5 Financial Moves For 2019

Happy New Year everyone!

So, let’s get right into it. The 5 things you NEED to do this year when it comes to your financial planning.

1. Look at your year-end statements.
I can’t tell you how many people put these statements into a drawer or just shred them without even opening the envelope. Don’t do this!
The information contained in these statements is critical. Obviously, you’ll see account balances but the year-ends show you how much in fees you paid over the course of the year. The statements will also show you cost basis for each holding you have, which is hugely important for this years tax planning. (Remember cost basis info is irrelevant when it comes to an IRA/401k etc.)

Finally, the year end statements will show you how much in taxable interest, capital gains and dividends you received too. Which leads us to number 2:

2. Look at your 1040!
Now, I don’t know what the new tax forms will look like exactly so I can’t give you specific line numbers to review. However, you need to find your AGI AND your Taxable Income too. Remember these are two completely different things. See my video here. It’s only your taxable income that matters when it comes to the actual amount of taxes you pay.

Is your taxable income well below the threshold for the next tax bracket? Say you are married filing jointly with taxable income of $40k. You have nearly $40k more of taxable income before you move from the 12% bracket to the 22%. Are there opportunities here to move to Roth IRAs?
What if you have NO TAXABLE INCOME? Are you taking advantage of this?

Lots of numbers for dividends, capital gains and interest income? Well, you have planning to do! Which leads us to number 3:

3. Look at WHERE your investments are:
If you have taxable income from your investments, the first question you need to ask yourself is WHY??? Should the accounts that yield taxable income better serve you by being placed in your IRAs/401k or Roths?

Do you have tax-exempt bonds in your taxable accounts and stocks in your IRAs? Again, why? Your stocks grow, guess what else grows? Your future taxes! Municipal bonds though don’t grow, they just give you minimal tax-exempt interest. When you look at this in the totality you’ll see that tax-free interest from the municipal bond side does not come close to offfsetting the increasing taxes from the stock/IRA side.

Ideally, we want low income producing stocks in your taxable accounts. High income producing stocks in your Roth and taxable bonds if you have them,(and I’d ask why?) in your traditional IRA. That is asset LOCATION, which has the affect of taking advantage of the tax code to maximize your investment wealth.

4. Pay off debt. YES MORTGAGES TOO!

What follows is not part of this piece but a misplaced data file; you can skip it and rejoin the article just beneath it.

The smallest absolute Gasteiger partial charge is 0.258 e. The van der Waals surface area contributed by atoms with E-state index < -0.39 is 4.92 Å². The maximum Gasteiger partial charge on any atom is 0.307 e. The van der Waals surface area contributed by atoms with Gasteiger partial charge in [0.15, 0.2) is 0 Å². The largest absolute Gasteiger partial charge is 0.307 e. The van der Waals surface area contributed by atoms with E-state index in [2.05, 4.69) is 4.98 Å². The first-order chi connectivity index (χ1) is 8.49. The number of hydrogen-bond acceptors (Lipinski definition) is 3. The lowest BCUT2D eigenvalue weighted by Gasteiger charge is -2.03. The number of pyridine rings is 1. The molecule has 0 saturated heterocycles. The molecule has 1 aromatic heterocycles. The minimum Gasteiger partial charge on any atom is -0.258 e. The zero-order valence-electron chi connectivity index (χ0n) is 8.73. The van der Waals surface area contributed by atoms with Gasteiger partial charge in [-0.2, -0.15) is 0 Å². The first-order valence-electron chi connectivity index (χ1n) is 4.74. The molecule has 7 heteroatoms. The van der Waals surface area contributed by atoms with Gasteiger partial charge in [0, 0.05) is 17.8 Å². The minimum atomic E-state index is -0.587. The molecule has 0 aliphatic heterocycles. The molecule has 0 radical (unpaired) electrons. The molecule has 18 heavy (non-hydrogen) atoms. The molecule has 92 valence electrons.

With the gigantic increase in standard deductions it’s highly, HIGHLY unlikely you’ll be itemizing your taxes anymore. The vast majority of taxpayers, we’re talking over 90%, will no longer itemize. People who don’t itemize do not get mortgage interest deductions. It’s really that simple.

If you’re married filing jointly under the age of 65 you have $24k in standard deductions. Let’s say you have $11k in mortgage interest and say $5k in property taxes. You still need $8k in other deductions to even think about itemizing. Are you tithing? Have large medical expenses? If not, it’s hard to see how you’re going to break that $24k threshold to itemize.

Now, let’s say you do have $30k in total itemized deductions. That’s still only $6k above the threshold for the standard deductions. So, of ALL that mortgage interest you’re paying, you’re only getting of fraction of it deductible anyway!
Thus stop losing money to the mortgage company on the guise of “deductible interest”. Most taxpayers are not deducting anything for the next few years.

One of my biggest pet peeves is financial planners/advisors/wealth managers etc, who charge a fee for investing. There is NO value in this at all. None. You are losing money in this exchange.

The investment advisory industry realizes this too. They know the gig is slowing being exposed. So, what they’re doing is using terms like ‘behavioral consulting” and “evidence-based” to make it seem there is more to their offerings than simply picking investments for you. There isn’t.
Look, I’ve no problem using a service like Vanguard or some other service that charges a ‘reasonable fee” say .50% or less for automatic rebalancing and diversification with a once or twice a year consulting call. But paying someone 1% to put you in mutual funds which cost on average .70% simply doesn’t make sense. Skip the middle man and just go buy the funds directly and be done with it.

It’s actually even worse if the advisor is charging 1% to put you in low cost ETFs too. That guy is literally doing nothing.
Now, if this guy is actually doing financial planning to go along with his investment ‘guidance’ simply tell him you no longer want to pay for the investment management but would rather just pay for the financial planning.

What I tell the folks who consult with me is that twice a year meetings will typically be adequate. Once to review the year end statements. And again, to review the 1040. Those two occasions should prompt you to be thinking of your financial planning indeed.

So, there is my summary of 5 things you should be doing for 2019.
1. Open your year end statements
2. Look at your 1040
3. Know where your investments are located
4. Pay off debt
5. Stop paying investment fees.

Here’s to a wonderful 2019!

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